Spring semester is almost done and summer is waiting. May Day (Vappu) is a typical sign for many students in Finland that academic year is finally completed and school work is done until next September. Cheers and so long! However many students are using summer for studies. I think studying during the summer break is more common these days than in the past. Universities offer also a diverse range of courses during the summer time. Summer school in sport sciences is one example of a course which can be taken during the summer break. For myself never-ending and slowly starting master’s thesis project is something what I need to work with during the upcoming summer. Hopefully I manage to arrange some time also for my thesis besides changing diapers. On paper summer is good time to focus on thesis writing because the courses are not “disturbing”. In practice it can be extremely challenging to sit on the computer when there is sunny and +25 Celsius outside. But hey let’s try.
The first study year in SpoSMaPro programme offered several interesting courses which provided extensive knowledge about sport sciences and tools to develop professional skills in the field of sports. My personal conception about the sports and physical activity has evolved notably and I have adopted new viewpoints to observe issues in the field of sports. Relationship between sport and society is certainly multifaceted and the role of public sector is one of the most interesting research subjects I have faced during the first study year. The role of public sector in organizing sport is versatile and challenging. Implementing government’s aims to grass roots level is demanding. One reason for this is funding. State’s sport budget is only a minor part of total funding of Finnish sport and physical activity. The main responsibility of organizing sport and physical activity lies on shoulders of volunteers and municipalities. Therefore they have decision making power and government’s aims remains often in the background.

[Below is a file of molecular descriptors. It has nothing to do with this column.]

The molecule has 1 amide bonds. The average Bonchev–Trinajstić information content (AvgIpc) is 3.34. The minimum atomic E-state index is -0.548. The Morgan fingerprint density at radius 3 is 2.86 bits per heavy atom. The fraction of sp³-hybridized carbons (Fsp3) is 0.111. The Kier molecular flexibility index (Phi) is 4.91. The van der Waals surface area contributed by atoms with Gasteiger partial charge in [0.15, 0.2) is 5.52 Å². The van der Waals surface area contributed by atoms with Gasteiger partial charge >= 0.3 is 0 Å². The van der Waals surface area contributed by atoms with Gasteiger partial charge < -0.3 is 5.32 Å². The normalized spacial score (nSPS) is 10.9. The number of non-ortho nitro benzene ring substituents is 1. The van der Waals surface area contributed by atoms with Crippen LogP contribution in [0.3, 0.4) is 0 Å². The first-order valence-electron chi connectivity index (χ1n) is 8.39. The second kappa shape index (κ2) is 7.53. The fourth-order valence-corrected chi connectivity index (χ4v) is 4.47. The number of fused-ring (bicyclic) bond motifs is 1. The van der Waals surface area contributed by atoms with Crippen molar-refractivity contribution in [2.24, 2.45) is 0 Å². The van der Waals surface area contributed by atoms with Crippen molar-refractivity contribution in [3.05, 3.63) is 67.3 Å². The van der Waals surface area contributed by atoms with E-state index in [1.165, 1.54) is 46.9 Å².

Finnish government can affect overall sport policy implementation through funding (limited funds, limited power), communicating and promoting their aims and using legislation. Legislation is the most efficient sport policy implementation tool and it reflects clearly the national sport policy aims. Proposal for new sports act was published 18.3.2014 so it is obviously burning topic in Finnish sport policy. The main purpose of the latest sports act is to enhance sports and physical activity among all citizens, improve overall wellbeing, health and physical capacity, growth and development of children and youth, civic and club activity related to sports, elite sports and overall sportsmanship and ethical principles. These objectives require strengthening position and status of sport services as basic services. This aim is also written in government platform. The only way to put into practice this type of development is to legislate it clearly.
Current economic situation is challenging from this viewpoint because adding more responsibilities to municipalities which have difficulties take care of all their existing duties would be more than complicated. Last sports act was from year 1998. There has been economic “fat days” between 1998 and present day so why new sports act was not published when implementing its purposes was actually possible? Is this passive role of past governments a sign about importance of sports and physical activity among Finnish decision makers? Hopefully future governments will show increasing interest towards developing sports and physical culture in Finland. This is necessary if Finland really want to achieve current government’s vision to be the sportiest nation by the year 2020. Try to forget sport policy issues for a while and enjoy summer breeze! Following statement is often reality for students but also for politicians.
“So many books, so little time.”